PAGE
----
"I personally am not able to identify the different species of mold fungi, therefore I can't make the statement that the mold I saw will destroy the wood. Also correct?"

if macroscopic identification at the higher level (described above between basidiomycetes and general mold) not possible then yes, you are correct.

you can refer to this website of Univ of Minn.: http://rotban.typepad.com/files/univers ... od-rot.pdf

or better yet check out the book by Zabel and Morrell. Wood Microbiology. it is a fantastic book. You can also contact Dr. Quarles at cooperative Extension in Univ of California (UCCE),

hope this helps.

best

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If one sees "mold" on some wood, it must be identified accurately to know whether it will consume that wood or not, correct?

I personally am not able to identify the different species of mold fungi, therefore I can't make the statement that the mold I saw will destroy the wood. Also correct?

In my experience you can't see decay fungi till they'e already done their damage. If I see fungus growing on wood, and I scrape the surface to see bright wood underneath, it isn't a wood rot fungus.

Or am I mistaken?

- Jim Katen, Oregon

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Well, i dont know about scratching the surface and exposing the coloration. There are several tests. There is Pick or Splinter Test done on wood surfaces to test for decay. Per Zabel and Morrell (1992), you can drive a screwdriver or awl in the wood at acute angle and bent back to snap a small piece of wood from surface. Brash breaks tells you low strength and possible presence of decay. If splintery breaks then you have sound wood. it is a good indicator of early decay.

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Well, i dont know about scratching the surface and exposing the coloration. There are several tests. There is Pick or Splinter Test done on wood surfaces to test for decay. Per Zabel and Morrell (1992), you can drive a screwdriver or awl in the wood at acute angle and bent back to snap a small piece of wood from surface. Brash breaks tells you low strength and possible presence of decay. If splintery breaks then you have sound wood. it is a good indicator of early decay.

According to Morrell, it's the *only* test for detecting decay before it becomes visible. I believe he also said that a brash break indicates that the wood has already lost 90% of its strength. I've never heard of any field test to identify the presence of rot fungi in the earliest stages.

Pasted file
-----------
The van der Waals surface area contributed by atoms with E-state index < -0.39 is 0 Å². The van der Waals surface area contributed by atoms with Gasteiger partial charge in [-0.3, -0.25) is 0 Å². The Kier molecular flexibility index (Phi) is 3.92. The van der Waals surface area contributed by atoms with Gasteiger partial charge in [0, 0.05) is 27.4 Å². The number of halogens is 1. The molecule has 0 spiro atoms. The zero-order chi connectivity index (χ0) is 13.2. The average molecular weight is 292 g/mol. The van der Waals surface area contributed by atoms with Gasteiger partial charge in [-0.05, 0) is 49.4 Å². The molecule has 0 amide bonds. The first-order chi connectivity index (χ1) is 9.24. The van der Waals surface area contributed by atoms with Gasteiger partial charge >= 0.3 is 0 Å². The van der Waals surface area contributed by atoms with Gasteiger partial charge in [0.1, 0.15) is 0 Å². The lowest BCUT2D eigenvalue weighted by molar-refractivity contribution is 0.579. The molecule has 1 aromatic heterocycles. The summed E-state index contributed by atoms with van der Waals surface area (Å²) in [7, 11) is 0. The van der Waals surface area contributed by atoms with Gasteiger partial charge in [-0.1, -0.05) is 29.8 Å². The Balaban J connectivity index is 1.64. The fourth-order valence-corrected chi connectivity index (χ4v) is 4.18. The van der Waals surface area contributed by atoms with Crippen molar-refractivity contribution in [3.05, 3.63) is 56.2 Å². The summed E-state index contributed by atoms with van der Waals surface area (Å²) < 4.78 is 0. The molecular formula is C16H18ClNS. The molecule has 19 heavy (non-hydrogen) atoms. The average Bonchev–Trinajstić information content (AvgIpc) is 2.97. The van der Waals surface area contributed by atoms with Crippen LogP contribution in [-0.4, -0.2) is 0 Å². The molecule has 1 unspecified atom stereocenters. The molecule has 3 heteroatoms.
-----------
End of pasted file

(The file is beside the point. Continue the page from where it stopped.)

It seems to me that when I can *see* a fungus growing on a piece of wood, if it's a rot fungus, then the wood will already be toast. If the wood isn't already toast, it's probably not a rot fungus.

- Jim Katen, Oregon

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Well, i dont know about scratching the surface and exposing the coloration. There are several tests. There is Pick or Splinter Test done on wood surfaces to test for decay. Per Zabel and Morrell (1992), you can drive a screwdriver or awl in the wood at acute angle and bent back to snap a small piece of wood from surface. Brash breaks tells you low strength and possible presence of decay. If splintery breaks then you have sound wood. it is a good indicator of early decay.

According to Morrell, it's the *only* test for detecting decay before it becomes visible. I believe he also said that a brash break indicates that the wood has already lost 90% of its strength. I've never heard of any field test to identify the presence of rot fungi in the earliest stages.

It seems to me that when I can *see* a fungus growing on a piece of wood, if it's a rot fungus, then the wood will already be toast. If the wood isn't already toast, it's probably not a rot fungus.

- Jim Katen, Oregon

What's a "brash break?" I Googled with no luck.

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So can we then conclude that it's the condition of the surface of hygroscopic materials even after the hygric buffering capacity has been reached that determines also if mold will take root or not?

Assuming that we had such a thing as an atomic saw that could make clean cuts of the constituents of wood.

Chris, Oregon